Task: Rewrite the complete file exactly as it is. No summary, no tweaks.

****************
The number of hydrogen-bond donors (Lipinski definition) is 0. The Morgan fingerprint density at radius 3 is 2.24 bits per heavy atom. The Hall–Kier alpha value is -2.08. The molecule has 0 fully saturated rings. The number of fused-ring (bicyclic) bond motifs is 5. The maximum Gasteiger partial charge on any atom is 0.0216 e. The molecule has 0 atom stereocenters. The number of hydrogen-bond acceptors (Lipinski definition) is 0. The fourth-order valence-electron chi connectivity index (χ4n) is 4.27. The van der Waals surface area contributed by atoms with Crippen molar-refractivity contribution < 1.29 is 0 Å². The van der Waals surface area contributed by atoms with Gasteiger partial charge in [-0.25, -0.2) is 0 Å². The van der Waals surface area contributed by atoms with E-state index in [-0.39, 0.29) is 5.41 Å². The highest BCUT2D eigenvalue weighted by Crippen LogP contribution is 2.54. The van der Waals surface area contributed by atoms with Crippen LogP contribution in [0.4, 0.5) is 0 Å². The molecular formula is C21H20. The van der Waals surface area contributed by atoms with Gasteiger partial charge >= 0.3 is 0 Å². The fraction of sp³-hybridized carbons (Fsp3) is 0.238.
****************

The number of hydrogen-bond donors (Lipinski definition) is 0. The Morgan fingerprint density at radius 3 is 2.24 bits per heavy atom. The Hall–Kier alpha value is -2.08. The molecule has 0 fully saturated rings. The number of fused-ring (bicyclic) bond motifs is 5. The maximum Gasteiger partial charge on any atom is 0.0216 e. The molecule has 0 atom stereocenters. The number of hydrogen-bond acceptors (Lipinski definition) is 0. The fourth-order valence-electron chi connectivity index (χ4n) is 4.27. The van der Waals surface area contributed by atoms with Crippen molar-refractivity contribution < 1.29 is 0 Å². The van der Waals surface area contributed by atoms with Gasteiger partial charge in [-0.25, -0.2) is 0 Å². The van der Waals surface area contributed by atoms with E-state index in [-0.39, 0.29) is 5.41 Å². The highest BCUT2D eigenvalue weighted by Crippen LogP contribution is 2.54. The van der Waals surface area contributed by atoms with Crippen LogP contribution in [0.4, 0.5) is 0 Å². The molecular formula is C21H20. The van der Waals surface area contributed by atoms with Gasteiger partial charge >= 0.3 is 0 Å². The fraction of sp³-hybridized carbons (Fsp3) is 0.238.